Celebration for 80th Anniversary of Japanese Emigration to Amazon

30 Sep, 2009

On September 20, the memorial ceremony was held, well, in sort of grand style in Manaus. (The Tomé-Açu settlement had their anniversary on Sept. 16, while people in Belem celebrated the anniversary on Sept. 18. These events had been planned on staggered schedules so as to enable people living in the respective areas to take part in the events held at both locales. You need to take into account the time required for traveling between these places. You would take a bus to travel 400km between Belem and Tomé-Açu, and go by air to negotiate the distance of 1300km between Belem and Manaus. The vastness of the Amazon basin must be beyond the imagination of anybody who has never been here.)

A shrine gate. The modest building peeking through the trees in the background is an aquarium.

In Manaus, there was a commemorative ceremony held at the assembly hall of the Western Amazon Japan-Brazil Society, followed by a floral tribute to a war memorial. In the evening, a big memorial dinner party was given. All of these events were attended by more than 400 people, of which 260 were delegates from various settlements in other provinces including Sao Paulo, and a few dozens of visitors from Japan and over 100 Japanese residents living in the Manaus area.

While the city of Manaus embraces around 2000 Japanese-Brazilians, including those of the second and third generations, plus about 100 business people from Japan, the percentage of local attendance at these anniversary events represented only 5%. That is why I purposely wrote "in sort of grand style" at the beginning of the article. I personally wished there had been at least a 10% attendance, 200 of local Japanese residents.

Well, I understand that quite a lot of the locals were unable to attend the anniversary due to the requirements of their bread-and-butter jobs; however, when it comes to those expatriate Japanese business people stationed here, they could have concerned themselves a little more about events like this, particularly in view of the fact that their business more or less rides on the coattails of the 80 years trailblazing by their fellow Japanese immigrants. Since the anniversary fell on Sunday, quite a few of those expatriate businessmen, as if defiantly, went off for a golfing or fishing weekend, although all of them knew about the ceremony but were only unable to understand its historical meaning. I do not blame them for that at all. I mean it. I just have misgivings about the deterioration of moral responsibility on the part of the corporate managers who have selected/dispatched such undiscerning subordinates to represent their company.

The visiting party from Japan comprised a young legislator, who also represented the Japan-Brazil Legislative Association, and a proxy on behalf of the governor of Fukuoka prefecture---a province that has sent a large number of settlers to Brazil in the past. Those veteran Japanese legislators who had rendered considerable service to boosting exchanges between the two countries lost their seats in the most recent elections across the board. It is a pity that the anniversary could not secure the attendance of any of those politicians familiar with the circumstances of Japanese immigrants in Brazil.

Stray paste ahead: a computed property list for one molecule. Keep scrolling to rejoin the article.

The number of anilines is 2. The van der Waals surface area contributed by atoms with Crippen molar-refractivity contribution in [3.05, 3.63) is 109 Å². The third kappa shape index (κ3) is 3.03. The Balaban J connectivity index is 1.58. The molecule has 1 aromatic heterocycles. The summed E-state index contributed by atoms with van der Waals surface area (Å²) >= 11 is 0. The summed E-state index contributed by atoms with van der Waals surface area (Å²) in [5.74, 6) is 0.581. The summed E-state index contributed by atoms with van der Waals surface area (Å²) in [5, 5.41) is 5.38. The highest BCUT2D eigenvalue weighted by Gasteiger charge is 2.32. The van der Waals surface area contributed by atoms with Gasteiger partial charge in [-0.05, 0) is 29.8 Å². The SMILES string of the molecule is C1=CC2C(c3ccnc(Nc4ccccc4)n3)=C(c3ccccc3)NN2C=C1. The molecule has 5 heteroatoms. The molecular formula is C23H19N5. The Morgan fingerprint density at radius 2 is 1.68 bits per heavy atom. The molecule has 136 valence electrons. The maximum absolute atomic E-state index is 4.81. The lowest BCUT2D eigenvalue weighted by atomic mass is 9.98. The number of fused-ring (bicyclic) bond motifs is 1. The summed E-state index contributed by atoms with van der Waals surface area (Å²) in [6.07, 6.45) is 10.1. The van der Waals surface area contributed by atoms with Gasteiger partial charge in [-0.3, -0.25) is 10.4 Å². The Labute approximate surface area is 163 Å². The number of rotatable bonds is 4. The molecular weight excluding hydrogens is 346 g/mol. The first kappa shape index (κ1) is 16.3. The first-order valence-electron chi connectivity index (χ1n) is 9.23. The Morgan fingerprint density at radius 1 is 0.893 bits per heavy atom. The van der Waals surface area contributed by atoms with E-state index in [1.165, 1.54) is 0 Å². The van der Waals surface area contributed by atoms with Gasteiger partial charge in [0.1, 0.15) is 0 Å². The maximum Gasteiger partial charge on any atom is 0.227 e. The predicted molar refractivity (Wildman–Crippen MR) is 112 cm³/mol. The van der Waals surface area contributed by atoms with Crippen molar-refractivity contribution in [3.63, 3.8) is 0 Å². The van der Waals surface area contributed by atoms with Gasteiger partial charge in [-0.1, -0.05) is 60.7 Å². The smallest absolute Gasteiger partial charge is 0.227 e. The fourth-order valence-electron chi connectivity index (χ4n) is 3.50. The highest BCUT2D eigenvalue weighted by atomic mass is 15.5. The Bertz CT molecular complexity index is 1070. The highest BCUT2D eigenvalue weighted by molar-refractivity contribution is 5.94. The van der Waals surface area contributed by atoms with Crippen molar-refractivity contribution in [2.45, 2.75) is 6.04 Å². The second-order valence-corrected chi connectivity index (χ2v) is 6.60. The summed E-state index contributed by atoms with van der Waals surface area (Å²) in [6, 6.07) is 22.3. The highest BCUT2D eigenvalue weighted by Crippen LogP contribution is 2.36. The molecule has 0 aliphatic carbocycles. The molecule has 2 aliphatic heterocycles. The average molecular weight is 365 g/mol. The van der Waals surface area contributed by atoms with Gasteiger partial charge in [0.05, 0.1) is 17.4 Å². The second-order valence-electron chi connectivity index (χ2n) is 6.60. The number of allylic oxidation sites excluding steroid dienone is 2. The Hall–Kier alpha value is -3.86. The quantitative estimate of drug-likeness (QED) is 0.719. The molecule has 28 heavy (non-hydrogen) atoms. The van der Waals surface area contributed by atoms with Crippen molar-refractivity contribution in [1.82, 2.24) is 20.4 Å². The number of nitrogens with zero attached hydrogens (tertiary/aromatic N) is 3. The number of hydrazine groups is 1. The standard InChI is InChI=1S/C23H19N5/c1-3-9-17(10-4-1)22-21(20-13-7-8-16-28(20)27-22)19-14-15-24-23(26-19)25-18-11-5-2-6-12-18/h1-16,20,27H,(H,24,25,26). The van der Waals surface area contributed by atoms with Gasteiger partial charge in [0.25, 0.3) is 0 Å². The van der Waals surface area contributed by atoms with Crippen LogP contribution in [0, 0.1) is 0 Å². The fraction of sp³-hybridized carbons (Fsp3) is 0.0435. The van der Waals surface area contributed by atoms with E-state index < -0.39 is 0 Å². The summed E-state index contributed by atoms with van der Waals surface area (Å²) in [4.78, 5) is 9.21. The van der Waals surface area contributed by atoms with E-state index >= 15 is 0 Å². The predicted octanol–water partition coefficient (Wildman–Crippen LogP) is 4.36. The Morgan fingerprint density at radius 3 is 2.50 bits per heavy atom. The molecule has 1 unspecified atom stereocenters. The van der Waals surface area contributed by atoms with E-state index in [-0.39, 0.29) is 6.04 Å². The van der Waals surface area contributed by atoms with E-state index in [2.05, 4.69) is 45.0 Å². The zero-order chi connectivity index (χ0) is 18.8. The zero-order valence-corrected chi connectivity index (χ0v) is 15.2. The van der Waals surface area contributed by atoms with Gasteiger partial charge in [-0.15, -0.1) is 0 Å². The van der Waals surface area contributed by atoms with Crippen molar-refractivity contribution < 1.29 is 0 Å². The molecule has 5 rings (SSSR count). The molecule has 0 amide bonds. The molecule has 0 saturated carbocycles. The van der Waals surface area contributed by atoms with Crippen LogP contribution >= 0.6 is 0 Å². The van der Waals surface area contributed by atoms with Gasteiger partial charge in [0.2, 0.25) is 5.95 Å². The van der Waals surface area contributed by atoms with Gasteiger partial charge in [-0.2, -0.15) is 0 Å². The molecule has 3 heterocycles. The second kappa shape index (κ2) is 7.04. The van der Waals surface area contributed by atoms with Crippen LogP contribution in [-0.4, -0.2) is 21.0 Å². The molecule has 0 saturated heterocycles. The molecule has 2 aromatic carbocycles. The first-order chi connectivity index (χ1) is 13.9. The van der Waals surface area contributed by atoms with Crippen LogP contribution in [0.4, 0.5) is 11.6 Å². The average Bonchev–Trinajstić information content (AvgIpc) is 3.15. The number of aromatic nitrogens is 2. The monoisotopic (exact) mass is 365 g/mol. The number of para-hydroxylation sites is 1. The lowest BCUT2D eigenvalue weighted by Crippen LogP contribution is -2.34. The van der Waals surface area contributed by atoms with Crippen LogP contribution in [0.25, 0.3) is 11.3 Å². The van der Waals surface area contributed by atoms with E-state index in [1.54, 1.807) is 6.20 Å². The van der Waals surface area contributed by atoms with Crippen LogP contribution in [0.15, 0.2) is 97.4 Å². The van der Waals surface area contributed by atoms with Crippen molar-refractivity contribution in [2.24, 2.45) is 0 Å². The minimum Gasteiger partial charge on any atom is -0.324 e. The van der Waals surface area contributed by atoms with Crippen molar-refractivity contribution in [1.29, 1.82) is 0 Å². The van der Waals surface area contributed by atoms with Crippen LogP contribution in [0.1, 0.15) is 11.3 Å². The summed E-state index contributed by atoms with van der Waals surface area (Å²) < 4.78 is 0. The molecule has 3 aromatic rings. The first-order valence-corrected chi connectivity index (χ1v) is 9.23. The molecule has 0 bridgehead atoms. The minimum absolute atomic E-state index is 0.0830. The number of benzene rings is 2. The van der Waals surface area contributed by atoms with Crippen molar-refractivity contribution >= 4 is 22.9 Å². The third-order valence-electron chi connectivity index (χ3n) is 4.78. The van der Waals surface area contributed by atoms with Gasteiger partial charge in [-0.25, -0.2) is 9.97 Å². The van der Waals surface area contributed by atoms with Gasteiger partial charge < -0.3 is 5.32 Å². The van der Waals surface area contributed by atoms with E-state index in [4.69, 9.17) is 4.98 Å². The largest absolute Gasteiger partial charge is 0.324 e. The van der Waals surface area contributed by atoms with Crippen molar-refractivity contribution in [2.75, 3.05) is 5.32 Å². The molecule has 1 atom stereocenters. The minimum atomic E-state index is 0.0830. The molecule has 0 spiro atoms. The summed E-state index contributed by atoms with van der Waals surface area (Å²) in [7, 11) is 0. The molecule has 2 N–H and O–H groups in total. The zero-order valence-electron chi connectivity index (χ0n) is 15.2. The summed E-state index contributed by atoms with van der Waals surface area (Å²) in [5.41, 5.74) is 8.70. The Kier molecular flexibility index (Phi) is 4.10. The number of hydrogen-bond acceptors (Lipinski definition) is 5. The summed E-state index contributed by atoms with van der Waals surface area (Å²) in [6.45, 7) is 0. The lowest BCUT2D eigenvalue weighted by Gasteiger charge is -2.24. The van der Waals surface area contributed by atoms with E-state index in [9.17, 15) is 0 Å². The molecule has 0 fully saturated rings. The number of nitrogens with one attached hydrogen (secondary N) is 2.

Said visiting party brought messages from the crown prince and the prime minister of Japan, which were read out by the members of the party; however, Prime Minister Aso had been ousted from power by that time, and therefore his message rang hollow somewhat, despite the fact that it had been prepared in Japan while he was still in office.

Aside from the political implication, the anniversary events also included traditional oral Japanese storytelling (Kodan) performed on the festival eve by Takarai Kinbai, a master performer, and a lecture given by Kazuma Yamane, a non-fiction science journalist, and a live performance by a professional singer, Kazufumi Miyazawa both on the anniversary day.

To my disappointment, however, I was told that the itinerary of the 260 delegates from other provinces had not scheduled to pay a visit to my Museum due their limited budget and time. But since the Museum is located in the vicinity of the war memorial, or rather as I have acknowledged myself and the Museum to be a self-appointed keeper of the war memorial, I arranged to host a free community open house at the Museum with offers of free chilled oolong tea so that those coming to pay floral tribute to the war memorial would be able to come by for comfort stop. Then, it turned out that almost everybody who visited the war memorial on that day DID call in at the Museum, and in the end, the water use in the bathroom far exceeded the supply capacity, making all of us panic!

Incidentally, I had placed a contribution box in one corner of the Museum, just in case some people might want to express their gratitude in material form. The result? About 20 people chipped in a total amount equivalent to Yen 2150.

Is that a lot or too little? I'll leave it up to my reader's judgment.

A plasma TV set contributed by Panasonic Brazil, which is installed in one of the corners of the Museum to show videos and slides that I have shot of various species of Amazonian fauna and flora.

Penned on Sept. 22, 2009

Shoji Hashimoto

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